Written by Sherry
Tuesday, 07 August 2007 15:57
Take a look at this extraordinary editorial in today's Asia Times about the global implications of the Rise of Christianity in Asia. It expands on the John Allen article that Fr. Mike blogged about last week.
Ten thousand Chinese become Christians each day, according to a stunning report by the National Catholic Reporter's veteran correspondent John Allen, and 200 million Chinese may comprise the world's largest concentration of Christians by mid-century, and the largest missionary force in history.  If you read a single news article about China this year, make sure it is this one.
I suspect that even the most enthusiastic accounts err on the downside, and that Christianity will have become a Sino-centric religion two generations from now. China may be for the 21st century what Europe was during the 8th-11th centuries, and America has been during the past 200 years: the natural ground for mass evangelization. If this occurs, the world will change beyond our capacity to recognize it.
People do not live in a spiritual vacuum; where a spiritual vacuum exists, as in western Europe and the former Soviet Empire, people simply die, or fail to breed. In the traditional world, people see themselves as part of nature, unchangeable and constant, and worship their surroundings, their ancestors and themselves. When war or economics tear people away from their roots in traditional life, what once appeared constant now is shown to be ephemeral. Christianity is the great liquidator of traditional society, calling individuals out of their tribes and nations to join the ekklesia, which transcends race and nation. In China, communism leveled traditional society, and erased the great Confucian idea of society as an extension of the loyalties and responsibility of families. Children informing on their parents during the Cultural Revolution put paid to that.
Now the great migrations throw into the urban melting pot a half-dozen language groups who once lived isolated from one another. Not for more than a thousand years have so many people in the same place had such good reason to view as ephemeral all that they long considered to be fixed, and to ask themselves: "What is the purpose of my life?"
The World Christian Database offers by far the largest estimate of the number of Chinese Christians at 111 million, of whom 90% are Protestant, mostly Pentecostals. Other estimates are considerably lower, but no matter; what counts is the growth rate. This uniquely American denomination, which claims the inspiration to speak in tongues like Jesus' own disciples and to prophesy, is the world's fastest-growing religious movement, with 500,000 adherents. In contrast to Catholicism, which has a very long historic presence in China but whose growth has been slow, charismatic Protestantism has found its natural element in an atmosphere of official suppression. Barred from churches, Chinese began worshipping in homes, and five major "house church" movements and countless smaller ones now minister to as many as 100 million Christians.  This quasi-underground movement may now exceed in adherents the 75 million members of the Chinese Communist Party; in a generation it will be the most powerful force in the country.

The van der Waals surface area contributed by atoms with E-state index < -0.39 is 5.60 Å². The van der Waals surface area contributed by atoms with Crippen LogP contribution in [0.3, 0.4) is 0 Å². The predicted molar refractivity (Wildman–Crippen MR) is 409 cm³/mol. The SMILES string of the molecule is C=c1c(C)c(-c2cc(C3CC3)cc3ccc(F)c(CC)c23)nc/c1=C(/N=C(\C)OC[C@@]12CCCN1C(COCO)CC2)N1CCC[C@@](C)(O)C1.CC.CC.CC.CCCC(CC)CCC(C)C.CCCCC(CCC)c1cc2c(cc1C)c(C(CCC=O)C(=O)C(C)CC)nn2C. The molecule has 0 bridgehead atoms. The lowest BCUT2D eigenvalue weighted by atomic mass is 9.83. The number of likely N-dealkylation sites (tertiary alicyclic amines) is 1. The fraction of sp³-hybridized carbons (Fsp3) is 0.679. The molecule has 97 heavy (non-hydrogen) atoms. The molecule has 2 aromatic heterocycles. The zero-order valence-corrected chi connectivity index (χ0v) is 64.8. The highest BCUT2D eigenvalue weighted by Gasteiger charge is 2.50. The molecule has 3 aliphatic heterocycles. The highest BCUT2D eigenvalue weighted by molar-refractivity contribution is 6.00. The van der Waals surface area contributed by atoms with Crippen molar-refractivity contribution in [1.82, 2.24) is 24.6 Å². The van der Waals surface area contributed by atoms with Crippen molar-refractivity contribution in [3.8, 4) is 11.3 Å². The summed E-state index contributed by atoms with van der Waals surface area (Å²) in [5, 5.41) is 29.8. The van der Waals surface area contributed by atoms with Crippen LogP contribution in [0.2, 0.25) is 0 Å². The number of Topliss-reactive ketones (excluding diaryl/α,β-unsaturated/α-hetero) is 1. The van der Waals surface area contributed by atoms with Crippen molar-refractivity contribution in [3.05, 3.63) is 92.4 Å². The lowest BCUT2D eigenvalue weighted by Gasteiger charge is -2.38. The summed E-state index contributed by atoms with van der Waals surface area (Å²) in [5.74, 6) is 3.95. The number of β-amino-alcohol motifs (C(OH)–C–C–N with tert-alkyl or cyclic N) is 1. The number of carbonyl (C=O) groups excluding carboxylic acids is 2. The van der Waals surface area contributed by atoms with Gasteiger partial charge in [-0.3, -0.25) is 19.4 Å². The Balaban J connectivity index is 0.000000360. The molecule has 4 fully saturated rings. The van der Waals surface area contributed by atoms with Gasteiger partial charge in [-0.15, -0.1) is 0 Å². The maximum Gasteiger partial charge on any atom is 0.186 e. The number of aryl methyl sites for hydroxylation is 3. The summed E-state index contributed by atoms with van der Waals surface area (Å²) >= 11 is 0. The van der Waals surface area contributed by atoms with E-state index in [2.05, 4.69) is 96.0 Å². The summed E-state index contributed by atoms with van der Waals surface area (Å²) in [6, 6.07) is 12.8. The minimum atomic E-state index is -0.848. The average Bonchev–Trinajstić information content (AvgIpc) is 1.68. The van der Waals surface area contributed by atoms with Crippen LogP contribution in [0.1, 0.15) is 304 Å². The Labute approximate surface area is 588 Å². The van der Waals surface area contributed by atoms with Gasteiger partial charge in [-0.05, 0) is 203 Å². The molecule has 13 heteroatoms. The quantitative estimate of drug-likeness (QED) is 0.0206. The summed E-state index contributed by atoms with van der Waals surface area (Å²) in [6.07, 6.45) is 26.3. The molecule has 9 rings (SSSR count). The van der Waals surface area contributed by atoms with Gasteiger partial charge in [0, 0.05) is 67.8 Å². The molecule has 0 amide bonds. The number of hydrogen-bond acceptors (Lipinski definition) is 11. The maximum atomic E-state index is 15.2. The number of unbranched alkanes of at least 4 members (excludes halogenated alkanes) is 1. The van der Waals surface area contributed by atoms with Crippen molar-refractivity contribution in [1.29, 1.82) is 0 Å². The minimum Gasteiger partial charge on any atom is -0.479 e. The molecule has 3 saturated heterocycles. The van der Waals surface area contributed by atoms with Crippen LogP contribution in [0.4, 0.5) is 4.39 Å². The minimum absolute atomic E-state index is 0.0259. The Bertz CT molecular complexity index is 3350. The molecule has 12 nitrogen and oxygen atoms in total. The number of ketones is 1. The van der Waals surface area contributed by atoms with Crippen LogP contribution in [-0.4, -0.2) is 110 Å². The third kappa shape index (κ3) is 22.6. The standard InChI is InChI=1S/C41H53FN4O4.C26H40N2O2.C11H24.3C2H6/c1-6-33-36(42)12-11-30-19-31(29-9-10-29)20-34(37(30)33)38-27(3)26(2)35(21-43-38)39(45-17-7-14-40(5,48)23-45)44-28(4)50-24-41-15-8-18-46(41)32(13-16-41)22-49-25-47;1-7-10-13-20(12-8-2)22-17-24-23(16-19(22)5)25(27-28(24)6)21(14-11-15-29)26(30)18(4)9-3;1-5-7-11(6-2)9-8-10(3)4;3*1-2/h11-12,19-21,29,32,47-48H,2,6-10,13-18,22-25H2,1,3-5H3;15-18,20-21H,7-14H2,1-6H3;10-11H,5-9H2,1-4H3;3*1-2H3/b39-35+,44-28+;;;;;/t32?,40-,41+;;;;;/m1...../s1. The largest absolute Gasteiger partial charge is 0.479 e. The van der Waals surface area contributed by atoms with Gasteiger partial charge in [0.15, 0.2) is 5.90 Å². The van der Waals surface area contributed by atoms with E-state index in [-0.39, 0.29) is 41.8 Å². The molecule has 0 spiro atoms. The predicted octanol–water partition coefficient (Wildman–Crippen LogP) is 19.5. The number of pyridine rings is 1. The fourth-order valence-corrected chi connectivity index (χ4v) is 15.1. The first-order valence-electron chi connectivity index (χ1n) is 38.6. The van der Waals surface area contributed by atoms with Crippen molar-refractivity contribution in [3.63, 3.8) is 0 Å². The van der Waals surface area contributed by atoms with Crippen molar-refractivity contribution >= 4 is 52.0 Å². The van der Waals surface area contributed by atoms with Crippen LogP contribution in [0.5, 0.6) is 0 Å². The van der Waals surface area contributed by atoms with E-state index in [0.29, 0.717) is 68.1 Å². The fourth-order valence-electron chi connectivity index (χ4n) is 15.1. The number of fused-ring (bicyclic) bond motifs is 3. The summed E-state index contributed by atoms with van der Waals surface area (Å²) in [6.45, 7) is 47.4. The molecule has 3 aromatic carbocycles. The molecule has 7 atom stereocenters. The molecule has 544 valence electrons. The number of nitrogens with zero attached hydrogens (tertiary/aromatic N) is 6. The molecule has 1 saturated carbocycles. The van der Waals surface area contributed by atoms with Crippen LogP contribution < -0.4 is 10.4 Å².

While the Catholic Church has worked patiently for independence from the Chinese government, which sponsors a "Chinese Catholic Patriotic Association" with government-appointed bishops, the evangelicals have no infrastructure to suppress and no hierarchy to protect. In contrast to Catholic caution, John Allen observes, "Most Pentecostals would obviously welcome being arrested less frequently, but in general they are not waiting for legal or political reform before carrying out aggressive evangelization programs."
These realities have been written about by evangelicals for 25 years but are now just being acknowledged by Catholics and the secular press.
While we've been endlessly debating the Second Vatican Council and it's implementation and ramifications, the world has revolved around us - and we euro-centric western Christians, are no longer at the center.
Of course, Africa and South American will also be vigorous centers of 21st century and beyond Christianity, so Sino-centric Christianity is hardly a slam dunk. And the US will remain the largest Christian nation in the world through 2050.
But as Catholics, we have to grasp that our fixation on the intra-western cultural battles of the past 40 years is only one important debate within true global Christianity. It has to be at least matched with an awareness of the fact that non-western Christianity is going to be at least as important, if not more so, in the next few centuries.